Lucky is the parent whose children live nearby and want to keep a close relationship. If your child is coming over several times each week and spending hours hanging out, though, it is time to establish some ground rules. You, along with most people in your generation, were probably excited and anxious to gain independence and stretch your wings. Things have changed, though, and many young adults today feel anxious and unprepared to face the world, says Dr. Ross Campbell, co-author of "How to Really Love Your Adult Child." Gently, but firmly help your child launch.
Assess the Problem
Analyze the reasons your child is coming over frequently. Maybe your child is bored or lonely, or perhaps he is struggling financially and he is looking for a free meal. Your adult child might be feeling untethered because of a recent break-up, job loss or move. Think about what he is getting out of his visits to you.
Ask yourself what part you might play in your child's dependency. It is easy to fall into the trap of doing everything for your child -- long after she is old enough to spread her wings. Although you feel better helping your child, you're doing her a disservice in the long run, says psychologist Jeffrey Bernstein, in a 2012 Psychology Today article. When you do too much for your child, you send the message that she is not capable of handling things on her own, thus enabling dependence.
Watch for signs of depression, drug abuse or other serious problems that warrant professional help. Depression is the most common obstacle that prevents young adults from becoming independent and successful, according to Campbell. Unidentified learning disabilities or behavioral disorders can also hinder personal relationships and job success.
Schedule weekly dinners or get-togethers. Let your child know that you're not always available at other times during the week and the scheduled event is the best time to come over. Give your child a food assignment for family dinners. Adult children should actively contribute in any gathering.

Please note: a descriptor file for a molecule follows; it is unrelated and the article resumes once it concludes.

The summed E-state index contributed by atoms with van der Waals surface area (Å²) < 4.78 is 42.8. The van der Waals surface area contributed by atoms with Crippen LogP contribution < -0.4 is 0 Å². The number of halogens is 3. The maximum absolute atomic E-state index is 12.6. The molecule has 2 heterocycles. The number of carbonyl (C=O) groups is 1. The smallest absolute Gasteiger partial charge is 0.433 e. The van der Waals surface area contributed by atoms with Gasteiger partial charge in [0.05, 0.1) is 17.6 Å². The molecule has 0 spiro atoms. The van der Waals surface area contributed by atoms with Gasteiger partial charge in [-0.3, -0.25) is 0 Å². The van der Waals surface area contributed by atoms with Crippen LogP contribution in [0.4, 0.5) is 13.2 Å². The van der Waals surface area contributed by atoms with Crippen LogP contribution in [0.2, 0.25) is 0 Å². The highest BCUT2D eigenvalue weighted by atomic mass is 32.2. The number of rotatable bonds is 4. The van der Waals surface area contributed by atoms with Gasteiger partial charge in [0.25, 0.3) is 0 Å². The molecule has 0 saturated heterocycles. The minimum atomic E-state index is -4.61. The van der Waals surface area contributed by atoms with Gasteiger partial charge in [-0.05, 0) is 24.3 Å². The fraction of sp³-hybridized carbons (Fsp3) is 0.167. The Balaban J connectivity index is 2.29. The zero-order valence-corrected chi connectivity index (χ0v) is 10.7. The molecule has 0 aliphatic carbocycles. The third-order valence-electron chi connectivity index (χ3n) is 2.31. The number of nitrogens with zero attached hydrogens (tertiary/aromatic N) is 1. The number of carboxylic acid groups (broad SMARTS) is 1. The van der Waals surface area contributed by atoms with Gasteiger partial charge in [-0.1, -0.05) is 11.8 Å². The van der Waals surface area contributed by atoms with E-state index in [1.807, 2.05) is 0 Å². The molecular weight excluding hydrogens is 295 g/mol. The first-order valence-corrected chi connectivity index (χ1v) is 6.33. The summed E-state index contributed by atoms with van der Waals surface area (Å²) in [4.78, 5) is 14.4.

Help your child develop realistic expectations for life. Many young adults have come from relatively comfortable circumstances and often expect the same luxuries as they leave home. Remind your child of your own humble beginnings. Talk about your first apartment you lived in, or about that old stinky green couch you bought at a thrift store, when you were her age. This lets her know that a simple life isn't a bad thing, and that in time, her digs will become as nice as yours are now.
Encourage your child to make other friends or find activities. Clubs, churches and fitness organizations can provide the support your child needs if she is lonely. In addition, while you're at it, set the example of living an active, fulfilling life. Sign up for a yoga class or take up gardening. Invite your child to join you for some of these activities.
Talk with your child tactfully about his finances if you think money problems might be at the root of his frequent visits. Help your child get job training or further schooling if a job change is in order. Financial troubles are a major reason kids come back to the nest, but before you give money to your child, be clear on how much money you'll give, and whether the money is a gift or a loan, says Bernstein..
Have a kind, but direct, conversation with your child. Tell him that you appreciate having a close relationship, but you can't visit all the time. Set some specific limits, such as once or twice per week, to visit with your child.
- The New York Times: When They're Grown, the Real Pain Begnis
- The New York Times: Rules for When the Chicks Return to the Nest
- Psychology Today: Dealing With Demanding, Dependent Children
- How to Really Love Your Adult Child; Ross Campbell, et al.; 2011
- If your child has recently experienced a loss, such as a divorce, the frequent visits are probably a temporary occurrence as she works through the loss. In some cases, though, your child might need professional counseling.
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